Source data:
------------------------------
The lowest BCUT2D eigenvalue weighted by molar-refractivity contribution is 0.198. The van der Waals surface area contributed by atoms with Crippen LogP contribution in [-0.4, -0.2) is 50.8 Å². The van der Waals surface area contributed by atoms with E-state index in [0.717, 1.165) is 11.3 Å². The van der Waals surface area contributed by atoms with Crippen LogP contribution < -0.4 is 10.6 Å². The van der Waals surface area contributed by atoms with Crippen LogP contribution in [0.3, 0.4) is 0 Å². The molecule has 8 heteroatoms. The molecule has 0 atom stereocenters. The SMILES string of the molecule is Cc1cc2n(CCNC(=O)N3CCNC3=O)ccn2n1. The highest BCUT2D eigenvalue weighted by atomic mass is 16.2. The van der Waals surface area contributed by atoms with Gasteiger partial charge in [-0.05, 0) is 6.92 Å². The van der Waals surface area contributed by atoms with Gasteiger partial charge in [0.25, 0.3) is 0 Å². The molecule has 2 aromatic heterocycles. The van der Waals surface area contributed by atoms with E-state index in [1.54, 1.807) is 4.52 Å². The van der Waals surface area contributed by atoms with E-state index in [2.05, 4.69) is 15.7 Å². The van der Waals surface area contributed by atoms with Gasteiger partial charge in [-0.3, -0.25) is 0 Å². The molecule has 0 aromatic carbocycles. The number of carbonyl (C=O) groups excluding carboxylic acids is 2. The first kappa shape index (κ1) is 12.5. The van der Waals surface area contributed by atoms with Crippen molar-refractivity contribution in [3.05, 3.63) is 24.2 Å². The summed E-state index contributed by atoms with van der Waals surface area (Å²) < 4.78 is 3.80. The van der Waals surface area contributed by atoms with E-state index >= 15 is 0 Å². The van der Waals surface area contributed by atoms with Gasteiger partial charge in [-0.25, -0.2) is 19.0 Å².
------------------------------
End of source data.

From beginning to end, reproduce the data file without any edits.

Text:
The lowest BCUT2D eigenvalue weighted by molar-refractivity contribution is 0.198. The van der Waals surface area contributed by atoms with Crippen LogP contribution in [-0.4, -0.2) is 50.8 Å². The van der Waals surface area contributed by atoms with E-state index in [0.717, 1.165) is 11.3 Å². The van der Waals surface area contributed by atoms with Crippen LogP contribution < -0.4 is 10.6 Å². The van der Waals surface area contributed by atoms with Crippen LogP contribution in [0.3, 0.4) is 0 Å². The molecule has 8 heteroatoms. The molecule has 0 atom stereocenters. The SMILES string of the molecule is Cc1cc2n(CCNC(=O)N3CCNC3=O)ccn2n1. The highest BCUT2D eigenvalue weighted by atomic mass is 16.2. The van der Waals surface area contributed by atoms with Gasteiger partial charge in [-0.05, 0) is 6.92 Å². The van der Waals surface area contributed by atoms with Gasteiger partial charge in [0.25, 0.3) is 0 Å². The molecule has 2 aromatic heterocycles. The van der Waals surface area contributed by atoms with E-state index in [1.54, 1.807) is 4.52 Å². The van der Waals surface area contributed by atoms with E-state index in [2.05, 4.69) is 15.7 Å². The van der Waals surface area contributed by atoms with Gasteiger partial charge in [-0.3, -0.25) is 0 Å². The molecule has 0 aromatic carbocycles. The number of carbonyl (C=O) groups excluding carboxylic acids is 2. The first kappa shape index (κ1) is 12.5. The van der Waals surface area contributed by atoms with Crippen molar-refractivity contribution in [3.05, 3.63) is 24.2 Å². The summed E-state index contributed by atoms with van der Waals surface area (Å²) < 4.78 is 3.80. The van der Waals surface area contributed by atoms with E-state index >= 15 is 0 Å². The van der Waals surface area contributed by atoms with Gasteiger partial charge in [-0.25, -0.2) is 19.0 Å².